22 When therefore He was risen from the dead, His disciples remembered that He had said this unto them; and they believed the Scripture, and the word which Jesus had said.

“The Scripture” here refers to the Old Testament as a whole, and not necessarily to a particular passage. The disciples had studied the Old Testament and had committed many passages to memory. Some of these speak prophetically of Christ’s resurrection from the dead (i.e. Ps. 16:10). The disciples did not understand these passages at first, but gradually throughout Christ’s earthly ministry, and even more so after Christ rose from the dead, when He sent the Holy Spirit to permanently dwell in their hearts, He opened the eyes of their understanding to comprehend the truths that had been in front of their faces all along.

23-25 Now when He was in Jerusalem at the Passover, on the feast day, many believed in His name, when they saw the miracles which He did. But Jesus did not commit Himself unto them, because He knew all men, and needed not that any should testify of man: for He knew what was in man.

The nature of these miracles is not discussed here in the book of John. He merely states that Jesus performed many miracles which led the people to believe the Jesus was indeed the Messiah they had long awaited. But sadly, they missed the point of His coming. For many years they had suffered under Roman rule, and they hoped Messiah would come to set up His kingdom and conquer the ruthless Romans. He will come to reign one day, when the time is right, but His first appearance on the earth as Man was to redeem us—not from political oppression, but from sin. The people of Jesus’ day were not interested in being freed from sin. They wanted an easy life, a life without tyranny. They did not understand that you cannot have one without the other. Jesus understood. He knew their thoughts, He knew the sinfulness of their hearts, and He knew what was their deepest need. He came to be the answer to that need.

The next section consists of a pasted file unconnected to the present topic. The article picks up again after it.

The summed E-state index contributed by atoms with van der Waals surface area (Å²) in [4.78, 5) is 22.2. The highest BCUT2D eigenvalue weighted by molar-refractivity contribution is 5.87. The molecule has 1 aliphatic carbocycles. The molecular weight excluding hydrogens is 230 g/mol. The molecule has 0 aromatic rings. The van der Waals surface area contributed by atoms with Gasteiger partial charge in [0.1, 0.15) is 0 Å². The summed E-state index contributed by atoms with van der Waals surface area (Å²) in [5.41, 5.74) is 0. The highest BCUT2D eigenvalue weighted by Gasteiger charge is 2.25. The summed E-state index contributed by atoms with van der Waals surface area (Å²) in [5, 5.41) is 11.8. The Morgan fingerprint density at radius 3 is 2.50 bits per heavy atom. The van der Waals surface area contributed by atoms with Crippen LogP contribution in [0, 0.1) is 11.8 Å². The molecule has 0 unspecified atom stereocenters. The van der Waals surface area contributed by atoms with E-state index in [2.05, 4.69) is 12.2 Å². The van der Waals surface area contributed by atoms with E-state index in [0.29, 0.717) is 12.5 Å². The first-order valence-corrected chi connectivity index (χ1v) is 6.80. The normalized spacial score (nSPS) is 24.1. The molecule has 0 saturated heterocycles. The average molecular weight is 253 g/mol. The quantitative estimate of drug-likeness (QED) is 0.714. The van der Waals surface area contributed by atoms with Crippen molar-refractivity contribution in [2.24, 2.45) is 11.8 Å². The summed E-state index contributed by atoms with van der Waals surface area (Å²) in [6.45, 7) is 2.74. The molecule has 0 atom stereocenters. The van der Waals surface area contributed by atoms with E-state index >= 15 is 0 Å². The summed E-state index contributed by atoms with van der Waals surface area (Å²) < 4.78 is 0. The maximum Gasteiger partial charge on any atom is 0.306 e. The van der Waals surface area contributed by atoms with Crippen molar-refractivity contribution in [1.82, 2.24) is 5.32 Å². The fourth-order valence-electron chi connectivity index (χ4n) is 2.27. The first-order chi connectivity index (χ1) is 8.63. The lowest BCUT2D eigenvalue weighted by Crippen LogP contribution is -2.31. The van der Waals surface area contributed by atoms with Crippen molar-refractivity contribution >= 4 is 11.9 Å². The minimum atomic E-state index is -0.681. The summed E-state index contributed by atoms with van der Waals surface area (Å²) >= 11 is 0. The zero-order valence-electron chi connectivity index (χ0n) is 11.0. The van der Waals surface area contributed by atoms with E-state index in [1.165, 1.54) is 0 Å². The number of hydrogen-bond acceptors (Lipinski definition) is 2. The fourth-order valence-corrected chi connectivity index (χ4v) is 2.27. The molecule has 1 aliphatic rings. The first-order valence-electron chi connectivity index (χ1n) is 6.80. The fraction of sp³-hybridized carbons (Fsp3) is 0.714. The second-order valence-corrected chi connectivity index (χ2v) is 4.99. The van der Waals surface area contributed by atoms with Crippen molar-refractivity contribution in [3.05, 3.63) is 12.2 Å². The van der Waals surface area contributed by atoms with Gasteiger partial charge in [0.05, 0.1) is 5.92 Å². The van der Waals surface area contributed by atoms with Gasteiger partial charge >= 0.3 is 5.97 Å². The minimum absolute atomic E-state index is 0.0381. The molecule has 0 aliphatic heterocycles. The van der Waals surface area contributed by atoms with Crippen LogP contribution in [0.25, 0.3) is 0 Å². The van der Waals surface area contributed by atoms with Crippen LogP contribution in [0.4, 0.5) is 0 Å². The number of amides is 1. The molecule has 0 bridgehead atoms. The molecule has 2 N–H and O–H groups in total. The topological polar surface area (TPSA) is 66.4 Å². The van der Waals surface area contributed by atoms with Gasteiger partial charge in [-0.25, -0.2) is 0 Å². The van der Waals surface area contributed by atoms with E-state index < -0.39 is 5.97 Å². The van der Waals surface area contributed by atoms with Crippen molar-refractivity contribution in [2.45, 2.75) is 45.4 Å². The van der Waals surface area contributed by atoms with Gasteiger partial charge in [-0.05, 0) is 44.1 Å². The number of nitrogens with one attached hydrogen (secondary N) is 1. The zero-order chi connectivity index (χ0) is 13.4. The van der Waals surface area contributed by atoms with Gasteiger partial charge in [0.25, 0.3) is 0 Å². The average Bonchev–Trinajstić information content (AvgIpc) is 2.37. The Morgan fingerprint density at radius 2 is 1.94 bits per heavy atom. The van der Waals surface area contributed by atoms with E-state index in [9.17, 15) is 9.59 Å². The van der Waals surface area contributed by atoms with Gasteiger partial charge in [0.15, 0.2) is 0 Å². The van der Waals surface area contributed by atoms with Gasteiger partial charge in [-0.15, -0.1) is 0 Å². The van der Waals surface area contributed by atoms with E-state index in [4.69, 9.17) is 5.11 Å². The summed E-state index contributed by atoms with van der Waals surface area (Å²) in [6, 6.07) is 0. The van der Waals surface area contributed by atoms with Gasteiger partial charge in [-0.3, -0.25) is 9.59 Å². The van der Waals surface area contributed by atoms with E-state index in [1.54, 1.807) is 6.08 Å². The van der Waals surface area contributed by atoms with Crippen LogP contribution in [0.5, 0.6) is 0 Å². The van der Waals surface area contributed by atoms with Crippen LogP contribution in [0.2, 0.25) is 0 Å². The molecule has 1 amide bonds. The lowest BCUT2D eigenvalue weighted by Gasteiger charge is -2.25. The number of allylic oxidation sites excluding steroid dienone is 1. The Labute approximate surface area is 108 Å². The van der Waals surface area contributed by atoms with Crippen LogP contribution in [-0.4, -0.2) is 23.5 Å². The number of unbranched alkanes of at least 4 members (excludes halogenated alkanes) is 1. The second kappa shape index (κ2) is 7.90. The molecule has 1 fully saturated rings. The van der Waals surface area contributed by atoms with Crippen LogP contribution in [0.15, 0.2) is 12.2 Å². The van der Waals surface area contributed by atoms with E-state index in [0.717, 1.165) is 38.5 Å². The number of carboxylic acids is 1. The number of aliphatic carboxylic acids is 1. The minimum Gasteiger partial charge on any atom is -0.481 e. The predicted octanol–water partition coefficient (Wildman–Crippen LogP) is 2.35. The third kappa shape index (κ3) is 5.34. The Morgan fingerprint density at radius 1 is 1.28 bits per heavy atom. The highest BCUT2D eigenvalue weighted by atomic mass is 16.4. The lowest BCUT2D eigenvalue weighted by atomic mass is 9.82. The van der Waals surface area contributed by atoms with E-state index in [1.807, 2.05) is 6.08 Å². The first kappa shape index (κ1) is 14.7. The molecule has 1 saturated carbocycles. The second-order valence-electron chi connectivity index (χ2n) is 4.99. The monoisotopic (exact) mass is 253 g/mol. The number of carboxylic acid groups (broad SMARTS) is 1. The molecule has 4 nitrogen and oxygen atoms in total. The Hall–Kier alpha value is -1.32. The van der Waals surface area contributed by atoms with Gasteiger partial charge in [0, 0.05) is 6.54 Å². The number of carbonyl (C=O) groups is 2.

My friend, have you accepted Christ Jesus as your Messiah and Lord? Have you been freed from the bondage of sin and death? If not, what are you waiting for?

John 2 provides us with a vivid illustration of the importance of studying and memorizing Scripture. How do you suppose the disciples’ minds went immediately to Psalm 69 when Jesus cleansed the temple? Because they had previously committed it to memory. And later, when the Lord rose from the dead, and all the other prophecies about Him began to make sense, it was their earlier exposure to the Scriptures that the Holy Spirit used to guide them. This is why it is vitally important to teach our children and grandchildren the truths of Scripture. They may not fully understand it now, but in time the Spirit will guide them into all truth. He will open their eyes in due time, but they—we—must first open the Word of God.

With this in mind, let me encourage you to read chapter 3 every day this week, in anticipation of next week’s lesson. And while you are reading, go ahead and memorize verse 17. Most of us already know verse 16, but verse 17 is equally important. Let’s commit to hiding God’s Word in our hearts, that it might keep us from sin.

This week’s reading

John 3

This week’s memory verse

For God sent not His Son into the world to condemn the world; but that the world through Him might be saved.

John 3:17

Photo taken at Princess Beach in Destin, Florida, 2019